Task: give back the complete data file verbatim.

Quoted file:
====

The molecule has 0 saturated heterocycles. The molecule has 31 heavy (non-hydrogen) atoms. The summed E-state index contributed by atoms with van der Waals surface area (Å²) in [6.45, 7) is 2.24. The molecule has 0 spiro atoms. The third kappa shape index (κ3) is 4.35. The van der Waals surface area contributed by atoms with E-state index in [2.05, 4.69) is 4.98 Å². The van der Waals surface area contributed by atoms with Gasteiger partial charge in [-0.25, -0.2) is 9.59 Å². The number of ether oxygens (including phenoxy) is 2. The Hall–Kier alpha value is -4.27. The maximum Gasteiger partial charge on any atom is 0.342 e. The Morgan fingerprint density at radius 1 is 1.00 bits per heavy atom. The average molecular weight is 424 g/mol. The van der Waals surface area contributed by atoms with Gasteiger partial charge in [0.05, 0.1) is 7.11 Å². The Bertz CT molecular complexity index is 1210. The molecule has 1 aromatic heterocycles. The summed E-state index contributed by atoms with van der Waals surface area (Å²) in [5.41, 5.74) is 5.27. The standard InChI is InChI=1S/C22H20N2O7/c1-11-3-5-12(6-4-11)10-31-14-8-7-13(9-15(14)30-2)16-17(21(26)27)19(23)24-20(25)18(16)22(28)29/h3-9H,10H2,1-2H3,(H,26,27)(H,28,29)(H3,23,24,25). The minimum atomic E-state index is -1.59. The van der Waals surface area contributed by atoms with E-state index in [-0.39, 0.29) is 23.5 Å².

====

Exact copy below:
The molecule has 0 saturated heterocycles. The molecule has 31 heavy (non-hydrogen) atoms. The summed E-state index contributed by atoms with van der Waals surface area (Å²) in [6.45, 7) is 2.24. The molecule has 0 spiro atoms. The third kappa shape index (κ3) is 4.35. The van der Waals surface area contributed by atoms with E-state index in [2.05, 4.69) is 4.98 Å². The van der Waals surface area contributed by atoms with Gasteiger partial charge in [-0.25, -0.2) is 9.59 Å². The number of ether oxygens (including phenoxy) is 2. The Hall–Kier alpha value is -4.27. The maximum Gasteiger partial charge on any atom is 0.342 e. The Morgan fingerprint density at radius 1 is 1.00 bits per heavy atom. The average molecular weight is 424 g/mol. The van der Waals surface area contributed by atoms with Gasteiger partial charge in [0.05, 0.1) is 7.11 Å². The Bertz CT molecular complexity index is 1210. The molecule has 1 aromatic heterocycles. The summed E-state index contributed by atoms with van der Waals surface area (Å²) in [5.41, 5.74) is 5.27. The standard InChI is InChI=1S/C22H20N2O7/c1-11-3-5-12(6-4-11)10-31-14-8-7-13(9-15(14)30-2)16-17(21(26)27)19(23)24-20(25)18(16)22(28)29/h3-9H,10H2,1-2H3,(H,26,27)(H,28,29)(H3,23,24,25). The minimum atomic E-state index is -1.59. The van der Waals surface area contributed by atoms with E-state index in [-0.39, 0.29) is 23.5 Å².